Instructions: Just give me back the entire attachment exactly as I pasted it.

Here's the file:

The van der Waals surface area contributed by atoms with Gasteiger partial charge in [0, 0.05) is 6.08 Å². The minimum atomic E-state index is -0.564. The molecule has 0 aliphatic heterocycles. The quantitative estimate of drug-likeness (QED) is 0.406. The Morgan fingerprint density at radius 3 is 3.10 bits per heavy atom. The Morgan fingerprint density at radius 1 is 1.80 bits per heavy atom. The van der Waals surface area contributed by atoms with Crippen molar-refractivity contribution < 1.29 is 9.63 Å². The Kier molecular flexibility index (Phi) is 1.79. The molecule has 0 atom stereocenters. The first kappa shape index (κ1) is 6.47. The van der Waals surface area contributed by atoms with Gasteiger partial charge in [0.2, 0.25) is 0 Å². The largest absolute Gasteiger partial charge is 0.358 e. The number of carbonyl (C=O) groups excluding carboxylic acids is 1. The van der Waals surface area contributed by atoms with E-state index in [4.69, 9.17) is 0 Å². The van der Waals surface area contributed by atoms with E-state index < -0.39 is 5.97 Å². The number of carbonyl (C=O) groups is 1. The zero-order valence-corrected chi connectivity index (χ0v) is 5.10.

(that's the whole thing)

The van der Waals surface area contributed by atoms with Gasteiger partial charge in [0, 0.05) is 6.08 Å². The minimum atomic E-state index is -0.564. The molecule has 0 aliphatic heterocycles. The quantitative estimate of drug-likeness (QED) is 0.406. The Morgan fingerprint density at radius 3 is 3.10 bits per heavy atom. The Morgan fingerprint density at radius 1 is 1.80 bits per heavy atom. The van der Waals surface area contributed by atoms with Crippen molar-refractivity contribution < 1.29 is 9.63 Å². The Kier molecular flexibility index (Phi) is 1.79. The molecule has 0 atom stereocenters. The first kappa shape index (κ1) is 6.47. The van der Waals surface area contributed by atoms with Gasteiger partial charge in [0.2, 0.25) is 0 Å². The largest absolute Gasteiger partial charge is 0.358 e. The number of carbonyl (C=O) groups excluding carboxylic acids is 1. The van der Waals surface area contributed by atoms with E-state index in [4.69, 9.17) is 0 Å². The van der Waals surface area contributed by atoms with E-state index < -0.39 is 5.97 Å². The number of carbonyl (C=O) groups is 1. The zero-order valence-corrected chi connectivity index (χ0v) is 5.10.